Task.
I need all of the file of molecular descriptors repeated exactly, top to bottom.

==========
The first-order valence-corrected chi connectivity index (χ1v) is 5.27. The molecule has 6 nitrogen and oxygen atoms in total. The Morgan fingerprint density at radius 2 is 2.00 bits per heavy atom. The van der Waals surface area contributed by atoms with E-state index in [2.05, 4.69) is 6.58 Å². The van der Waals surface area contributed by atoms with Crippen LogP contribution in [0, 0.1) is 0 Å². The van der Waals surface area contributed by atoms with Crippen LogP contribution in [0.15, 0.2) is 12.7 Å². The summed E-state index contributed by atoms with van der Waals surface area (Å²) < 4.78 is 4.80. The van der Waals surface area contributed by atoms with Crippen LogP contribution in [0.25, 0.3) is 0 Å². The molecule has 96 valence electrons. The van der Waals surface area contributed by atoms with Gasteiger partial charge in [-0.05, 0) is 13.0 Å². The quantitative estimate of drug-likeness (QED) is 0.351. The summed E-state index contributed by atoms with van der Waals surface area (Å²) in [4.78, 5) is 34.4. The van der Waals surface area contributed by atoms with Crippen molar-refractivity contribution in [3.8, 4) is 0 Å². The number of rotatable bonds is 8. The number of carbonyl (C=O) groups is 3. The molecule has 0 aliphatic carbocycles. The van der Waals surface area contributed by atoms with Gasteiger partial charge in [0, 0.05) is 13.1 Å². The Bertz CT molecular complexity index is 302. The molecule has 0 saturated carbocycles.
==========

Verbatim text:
The first-order valence-corrected chi connectivity index (χ1v) is 5.27. The molecule has 6 nitrogen and oxygen atoms in total. The Morgan fingerprint density at radius 2 is 2.00 bits per heavy atom. The van der Waals surface area contributed by atoms with E-state index in [2.05, 4.69) is 6.58 Å². The van der Waals surface area contributed by atoms with Crippen LogP contribution in [0, 0.1) is 0 Å². The van der Waals surface area contributed by atoms with Crippen LogP contribution in [0.15, 0.2) is 12.7 Å². The summed E-state index contributed by atoms with van der Waals surface area (Å²) < 4.78 is 4.80. The van der Waals surface area contributed by atoms with Crippen LogP contribution in [0.25, 0.3) is 0 Å². The molecule has 96 valence electrons. The van der Waals surface area contributed by atoms with Gasteiger partial charge in [-0.05, 0) is 13.0 Å². The quantitative estimate of drug-likeness (QED) is 0.351. The summed E-state index contributed by atoms with van der Waals surface area (Å²) in [4.78, 5) is 34.4. The van der Waals surface area contributed by atoms with Crippen molar-refractivity contribution in [3.8, 4) is 0 Å². The number of rotatable bonds is 8. The number of carbonyl (C=O) groups is 3. The molecule has 0 aliphatic carbocycles. The van der Waals surface area contributed by atoms with Gasteiger partial charge in [0, 0.05) is 13.1 Å². The Bertz CT molecular complexity index is 302. The molecule has 0 saturated carbocycles.